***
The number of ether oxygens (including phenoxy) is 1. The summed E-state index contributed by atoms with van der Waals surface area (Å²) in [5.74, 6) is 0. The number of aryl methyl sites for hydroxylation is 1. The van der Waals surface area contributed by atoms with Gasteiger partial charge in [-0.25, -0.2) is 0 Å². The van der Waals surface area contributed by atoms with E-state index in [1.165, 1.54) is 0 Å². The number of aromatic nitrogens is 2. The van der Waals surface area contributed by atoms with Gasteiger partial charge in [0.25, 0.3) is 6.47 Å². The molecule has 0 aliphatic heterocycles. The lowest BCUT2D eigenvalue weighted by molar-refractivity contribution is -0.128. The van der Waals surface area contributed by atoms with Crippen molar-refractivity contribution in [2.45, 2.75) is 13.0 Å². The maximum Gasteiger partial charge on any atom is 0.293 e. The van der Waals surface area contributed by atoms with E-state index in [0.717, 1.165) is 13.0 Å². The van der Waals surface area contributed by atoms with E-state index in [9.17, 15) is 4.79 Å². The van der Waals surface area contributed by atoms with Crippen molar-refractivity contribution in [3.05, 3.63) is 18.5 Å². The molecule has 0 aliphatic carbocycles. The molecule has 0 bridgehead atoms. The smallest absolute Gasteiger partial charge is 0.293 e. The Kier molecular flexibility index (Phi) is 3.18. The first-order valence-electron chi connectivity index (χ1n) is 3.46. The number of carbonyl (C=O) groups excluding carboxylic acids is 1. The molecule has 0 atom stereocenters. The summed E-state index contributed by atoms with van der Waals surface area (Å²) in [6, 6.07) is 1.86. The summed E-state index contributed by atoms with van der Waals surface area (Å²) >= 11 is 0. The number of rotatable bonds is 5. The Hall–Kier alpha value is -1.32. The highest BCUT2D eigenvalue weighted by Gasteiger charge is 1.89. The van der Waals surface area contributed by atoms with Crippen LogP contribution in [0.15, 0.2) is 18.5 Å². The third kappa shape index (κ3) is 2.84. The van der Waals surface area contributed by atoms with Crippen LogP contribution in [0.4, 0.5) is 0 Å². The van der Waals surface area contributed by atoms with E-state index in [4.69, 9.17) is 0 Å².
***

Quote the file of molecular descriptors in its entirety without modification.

The number of ether oxygens (including phenoxy) is 1. The summed E-state index contributed by atoms with van der Waals surface area (Å²) in [5.74, 6) is 0. The number of aryl methyl sites for hydroxylation is 1. The van der Waals surface area contributed by atoms with Gasteiger partial charge in [-0.25, -0.2) is 0 Å². The van der Waals surface area contributed by atoms with E-state index in [1.165, 1.54) is 0 Å². The number of aromatic nitrogens is 2. The van der Waals surface area contributed by atoms with Gasteiger partial charge in [0.25, 0.3) is 6.47 Å². The molecule has 0 aliphatic heterocycles. The lowest BCUT2D eigenvalue weighted by molar-refractivity contribution is -0.128. The van der Waals surface area contributed by atoms with Crippen molar-refractivity contribution in [2.45, 2.75) is 13.0 Å². The maximum Gasteiger partial charge on any atom is 0.293 e. The van der Waals surface area contributed by atoms with E-state index in [0.717, 1.165) is 13.0 Å². The van der Waals surface area contributed by atoms with E-state index in [9.17, 15) is 4.79 Å². The van der Waals surface area contributed by atoms with Crippen molar-refractivity contribution in [3.05, 3.63) is 18.5 Å². The molecule has 0 aliphatic carbocycles. The molecule has 0 bridgehead atoms. The smallest absolute Gasteiger partial charge is 0.293 e. The Kier molecular flexibility index (Phi) is 3.18. The first-order valence-electron chi connectivity index (χ1n) is 3.46. The number of carbonyl (C=O) groups excluding carboxylic acids is 1. The molecule has 0 atom stereocenters. The summed E-state index contributed by atoms with van der Waals surface area (Å²) in [6, 6.07) is 1.86. The summed E-state index contributed by atoms with van der Waals surface area (Å²) >= 11 is 0. The number of rotatable bonds is 5. The Hall–Kier alpha value is -1.32. The highest BCUT2D eigenvalue weighted by Gasteiger charge is 1.89. The van der Waals surface area contributed by atoms with Crippen LogP contribution in [0.15, 0.2) is 18.5 Å². The third kappa shape index (κ3) is 2.84. The van der Waals surface area contributed by atoms with Crippen LogP contribution in [0.4, 0.5) is 0 Å². The van der Waals surface area contributed by atoms with E-state index in [4.69, 9.17) is 0 Å².